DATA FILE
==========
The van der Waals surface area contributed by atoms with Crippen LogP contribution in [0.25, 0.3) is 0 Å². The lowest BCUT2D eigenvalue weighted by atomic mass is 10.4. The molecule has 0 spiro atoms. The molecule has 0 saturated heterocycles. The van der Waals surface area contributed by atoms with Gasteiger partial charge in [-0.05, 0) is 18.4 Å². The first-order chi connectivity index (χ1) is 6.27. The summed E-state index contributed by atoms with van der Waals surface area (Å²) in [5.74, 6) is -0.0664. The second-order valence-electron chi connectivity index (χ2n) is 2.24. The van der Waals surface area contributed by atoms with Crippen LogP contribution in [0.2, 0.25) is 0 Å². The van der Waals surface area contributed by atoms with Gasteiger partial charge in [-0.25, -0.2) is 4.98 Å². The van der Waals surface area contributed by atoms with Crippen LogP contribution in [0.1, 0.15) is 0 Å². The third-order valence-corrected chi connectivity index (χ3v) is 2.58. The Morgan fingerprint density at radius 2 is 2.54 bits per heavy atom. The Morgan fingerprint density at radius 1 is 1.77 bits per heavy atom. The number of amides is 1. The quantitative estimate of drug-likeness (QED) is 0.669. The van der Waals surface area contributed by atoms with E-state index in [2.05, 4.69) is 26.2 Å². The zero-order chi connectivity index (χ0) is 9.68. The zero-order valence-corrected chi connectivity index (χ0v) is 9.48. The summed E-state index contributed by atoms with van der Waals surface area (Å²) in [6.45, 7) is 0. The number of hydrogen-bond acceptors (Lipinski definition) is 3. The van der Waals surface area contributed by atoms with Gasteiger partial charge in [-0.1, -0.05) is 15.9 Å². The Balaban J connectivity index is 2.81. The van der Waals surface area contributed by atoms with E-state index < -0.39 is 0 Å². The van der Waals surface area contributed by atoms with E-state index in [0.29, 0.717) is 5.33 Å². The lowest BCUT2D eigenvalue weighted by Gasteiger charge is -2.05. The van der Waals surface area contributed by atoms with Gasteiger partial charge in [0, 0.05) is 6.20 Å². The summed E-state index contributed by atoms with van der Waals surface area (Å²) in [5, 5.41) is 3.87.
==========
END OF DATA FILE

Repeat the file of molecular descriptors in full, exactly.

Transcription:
The van der Waals surface area contributed by atoms with Crippen LogP contribution in [0.25, 0.3) is 0 Å². The lowest BCUT2D eigenvalue weighted by atomic mass is 10.4. The molecule has 0 spiro atoms. The molecule has 0 saturated heterocycles. The van der Waals surface area contributed by atoms with Gasteiger partial charge in [-0.05, 0) is 18.4 Å². The first-order chi connectivity index (χ1) is 6.27. The summed E-state index contributed by atoms with van der Waals surface area (Å²) in [5.74, 6) is -0.0664. The second-order valence-electron chi connectivity index (χ2n) is 2.24. The van der Waals surface area contributed by atoms with Crippen LogP contribution in [0.2, 0.25) is 0 Å². The van der Waals surface area contributed by atoms with Gasteiger partial charge in [-0.25, -0.2) is 4.98 Å². The van der Waals surface area contributed by atoms with Crippen LogP contribution in [0.1, 0.15) is 0 Å². The third-order valence-corrected chi connectivity index (χ3v) is 2.58. The Morgan fingerprint density at radius 2 is 2.54 bits per heavy atom. The Morgan fingerprint density at radius 1 is 1.77 bits per heavy atom. The number of amides is 1. The quantitative estimate of drug-likeness (QED) is 0.669. The van der Waals surface area contributed by atoms with E-state index in [2.05, 4.69) is 26.2 Å². The zero-order chi connectivity index (χ0) is 9.68. The zero-order valence-corrected chi connectivity index (χ0v) is 9.48. The summed E-state index contributed by atoms with van der Waals surface area (Å²) in [6.45, 7) is 0. The number of hydrogen-bond acceptors (Lipinski definition) is 3. The van der Waals surface area contributed by atoms with Gasteiger partial charge in [-0.1, -0.05) is 15.9 Å². The Balaban J connectivity index is 2.81. The van der Waals surface area contributed by atoms with E-state index < -0.39 is 0 Å². The van der Waals surface area contributed by atoms with E-state index in [0.29, 0.717) is 5.33 Å². The lowest BCUT2D eigenvalue weighted by Gasteiger charge is -2.05. The van der Waals surface area contributed by atoms with Gasteiger partial charge in [0, 0.05) is 6.20 Å². The summed E-state index contributed by atoms with van der Waals surface area (Å²) in [5, 5.41) is 3.87.